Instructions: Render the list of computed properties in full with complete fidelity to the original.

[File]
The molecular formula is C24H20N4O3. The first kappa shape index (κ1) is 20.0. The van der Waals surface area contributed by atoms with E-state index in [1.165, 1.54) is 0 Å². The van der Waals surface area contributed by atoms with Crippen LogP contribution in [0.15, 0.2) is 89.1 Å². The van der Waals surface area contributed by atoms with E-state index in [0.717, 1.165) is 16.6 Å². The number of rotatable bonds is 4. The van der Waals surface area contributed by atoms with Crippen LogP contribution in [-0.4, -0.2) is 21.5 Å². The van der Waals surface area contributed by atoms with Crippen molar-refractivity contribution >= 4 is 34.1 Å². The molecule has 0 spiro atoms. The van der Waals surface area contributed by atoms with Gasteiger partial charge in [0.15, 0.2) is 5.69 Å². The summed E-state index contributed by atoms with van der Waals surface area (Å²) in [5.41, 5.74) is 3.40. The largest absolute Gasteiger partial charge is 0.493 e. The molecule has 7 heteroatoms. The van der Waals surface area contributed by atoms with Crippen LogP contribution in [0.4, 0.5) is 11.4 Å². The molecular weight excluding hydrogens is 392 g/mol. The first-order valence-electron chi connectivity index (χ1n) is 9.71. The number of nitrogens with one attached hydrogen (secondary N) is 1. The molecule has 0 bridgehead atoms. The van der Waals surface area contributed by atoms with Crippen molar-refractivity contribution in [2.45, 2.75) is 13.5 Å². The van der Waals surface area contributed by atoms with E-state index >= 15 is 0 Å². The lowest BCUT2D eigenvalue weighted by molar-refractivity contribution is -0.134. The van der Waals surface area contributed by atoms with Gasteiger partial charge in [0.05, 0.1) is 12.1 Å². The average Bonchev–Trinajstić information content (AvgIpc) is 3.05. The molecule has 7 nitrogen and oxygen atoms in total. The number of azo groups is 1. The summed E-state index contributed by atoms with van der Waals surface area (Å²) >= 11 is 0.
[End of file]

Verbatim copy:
The molecular formula is C24H20N4O3. The first kappa shape index (κ1) is 20.0. The van der Waals surface area contributed by atoms with E-state index in [1.165, 1.54) is 0 Å². The van der Waals surface area contributed by atoms with Crippen LogP contribution in [0.15, 0.2) is 89.1 Å². The van der Waals surface area contributed by atoms with E-state index in [0.717, 1.165) is 16.6 Å². The number of rotatable bonds is 4. The van der Waals surface area contributed by atoms with Crippen LogP contribution in [-0.4, -0.2) is 21.5 Å². The van der Waals surface area contributed by atoms with Crippen molar-refractivity contribution >= 4 is 34.1 Å². The molecule has 0 spiro atoms. The van der Waals surface area contributed by atoms with Gasteiger partial charge in [0.15, 0.2) is 5.69 Å². The summed E-state index contributed by atoms with van der Waals surface area (Å²) in [5.41, 5.74) is 3.40. The largest absolute Gasteiger partial charge is 0.493 e. The molecule has 7 heteroatoms. The van der Waals surface area contributed by atoms with Crippen LogP contribution in [0.4, 0.5) is 11.4 Å². The molecular weight excluding hydrogens is 392 g/mol. The first-order valence-electron chi connectivity index (χ1n) is 9.71. The number of nitrogens with one attached hydrogen (secondary N) is 1. The molecule has 0 bridgehead atoms. The van der Waals surface area contributed by atoms with Crippen molar-refractivity contribution in [2.45, 2.75) is 13.5 Å². The van der Waals surface area contributed by atoms with E-state index >= 15 is 0 Å². The lowest BCUT2D eigenvalue weighted by molar-refractivity contribution is -0.134. The van der Waals surface area contributed by atoms with Gasteiger partial charge in [0.05, 0.1) is 12.1 Å². The average Bonchev–Trinajstić information content (AvgIpc) is 3.05. The molecule has 7 nitrogen and oxygen atoms in total. The number of azo groups is 1. The summed E-state index contributed by atoms with van der Waals surface area (Å²) >= 11 is 0.